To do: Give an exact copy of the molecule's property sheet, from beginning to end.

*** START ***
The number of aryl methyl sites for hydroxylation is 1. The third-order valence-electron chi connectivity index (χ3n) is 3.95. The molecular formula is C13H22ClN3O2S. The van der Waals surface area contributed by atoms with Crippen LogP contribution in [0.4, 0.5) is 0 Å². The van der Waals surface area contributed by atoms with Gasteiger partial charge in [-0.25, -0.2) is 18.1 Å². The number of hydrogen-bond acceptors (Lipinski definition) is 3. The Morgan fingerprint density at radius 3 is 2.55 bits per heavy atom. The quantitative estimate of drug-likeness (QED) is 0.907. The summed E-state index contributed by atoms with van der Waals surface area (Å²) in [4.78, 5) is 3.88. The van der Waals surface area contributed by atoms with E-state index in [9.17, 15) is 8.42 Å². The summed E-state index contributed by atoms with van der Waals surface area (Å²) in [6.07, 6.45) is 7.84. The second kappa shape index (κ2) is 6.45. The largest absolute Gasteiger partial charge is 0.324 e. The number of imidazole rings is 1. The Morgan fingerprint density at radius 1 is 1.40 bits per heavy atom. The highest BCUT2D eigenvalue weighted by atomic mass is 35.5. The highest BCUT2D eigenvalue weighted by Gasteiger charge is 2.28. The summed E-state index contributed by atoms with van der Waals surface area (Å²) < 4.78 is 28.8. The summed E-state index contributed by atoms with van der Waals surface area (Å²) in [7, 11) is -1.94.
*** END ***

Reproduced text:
The number of aryl methyl sites for hydroxylation is 1. The third-order valence-electron chi connectivity index (χ3n) is 3.95. The molecular formula is C13H22ClN3O2S. The van der Waals surface area contributed by atoms with Crippen LogP contribution in [0.4, 0.5) is 0 Å². The van der Waals surface area contributed by atoms with Gasteiger partial charge in [-0.25, -0.2) is 18.1 Å². The number of hydrogen-bond acceptors (Lipinski definition) is 3. The Morgan fingerprint density at radius 3 is 2.55 bits per heavy atom. The quantitative estimate of drug-likeness (QED) is 0.907. The summed E-state index contributed by atoms with van der Waals surface area (Å²) in [4.78, 5) is 3.88. The van der Waals surface area contributed by atoms with E-state index in [9.17, 15) is 8.42 Å². The summed E-state index contributed by atoms with van der Waals surface area (Å²) in [6.07, 6.45) is 7.84. The second kappa shape index (κ2) is 6.45. The largest absolute Gasteiger partial charge is 0.324 e. The number of imidazole rings is 1. The Morgan fingerprint density at radius 1 is 1.40 bits per heavy atom. The highest BCUT2D eigenvalue weighted by atomic mass is 35.5. The highest BCUT2D eigenvalue weighted by Gasteiger charge is 2.28. The summed E-state index contributed by atoms with van der Waals surface area (Å²) < 4.78 is 28.8. The summed E-state index contributed by atoms with van der Waals surface area (Å²) in [7, 11) is -1.94.